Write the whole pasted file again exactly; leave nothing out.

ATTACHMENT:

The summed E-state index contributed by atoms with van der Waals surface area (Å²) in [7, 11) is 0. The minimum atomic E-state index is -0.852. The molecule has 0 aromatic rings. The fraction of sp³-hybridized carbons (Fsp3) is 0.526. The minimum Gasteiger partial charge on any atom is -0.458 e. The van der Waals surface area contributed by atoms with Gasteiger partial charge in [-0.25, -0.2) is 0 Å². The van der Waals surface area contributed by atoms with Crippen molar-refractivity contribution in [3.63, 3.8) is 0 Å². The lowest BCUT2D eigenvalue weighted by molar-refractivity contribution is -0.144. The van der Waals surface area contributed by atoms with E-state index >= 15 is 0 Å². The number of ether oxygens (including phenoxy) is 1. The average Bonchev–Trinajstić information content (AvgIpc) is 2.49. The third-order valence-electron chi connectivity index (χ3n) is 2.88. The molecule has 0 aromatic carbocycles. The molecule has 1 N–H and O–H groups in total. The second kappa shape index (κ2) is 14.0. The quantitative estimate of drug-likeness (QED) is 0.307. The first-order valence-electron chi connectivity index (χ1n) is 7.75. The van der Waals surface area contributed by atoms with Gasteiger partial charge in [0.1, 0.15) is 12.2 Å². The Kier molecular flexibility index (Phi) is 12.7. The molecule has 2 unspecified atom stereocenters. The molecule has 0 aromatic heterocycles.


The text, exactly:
The summed E-state index contributed by atoms with van der Waals surface area (Å²) in [7, 11) is 0. The minimum atomic E-state index is -0.852. The molecule has 0 aromatic rings. The fraction of sp³-hybridized carbons (Fsp3) is 0.526. The minimum Gasteiger partial charge on any atom is -0.458 e. The van der Waals surface area contributed by atoms with Gasteiger partial charge in [-0.25, -0.2) is 0 Å². The van der Waals surface area contributed by atoms with Crippen molar-refractivity contribution in [3.63, 3.8) is 0 Å². The lowest BCUT2D eigenvalue weighted by molar-refractivity contribution is -0.144. The van der Waals surface area contributed by atoms with E-state index >= 15 is 0 Å². The number of ether oxygens (including phenoxy) is 1. The average Bonchev–Trinajstić information content (AvgIpc) is 2.49. The third-order valence-electron chi connectivity index (χ3n) is 2.88. The molecule has 0 aromatic carbocycles. The molecule has 1 N–H and O–H groups in total. The second kappa shape index (κ2) is 14.0. The quantitative estimate of drug-likeness (QED) is 0.307. The first-order valence-electron chi connectivity index (χ1n) is 7.75. The van der Waals surface area contributed by atoms with Gasteiger partial charge in [0.1, 0.15) is 12.2 Å². The Kier molecular flexibility index (Phi) is 12.7. The molecule has 2 unspecified atom stereocenters. The molecule has 0 aromatic heterocycles.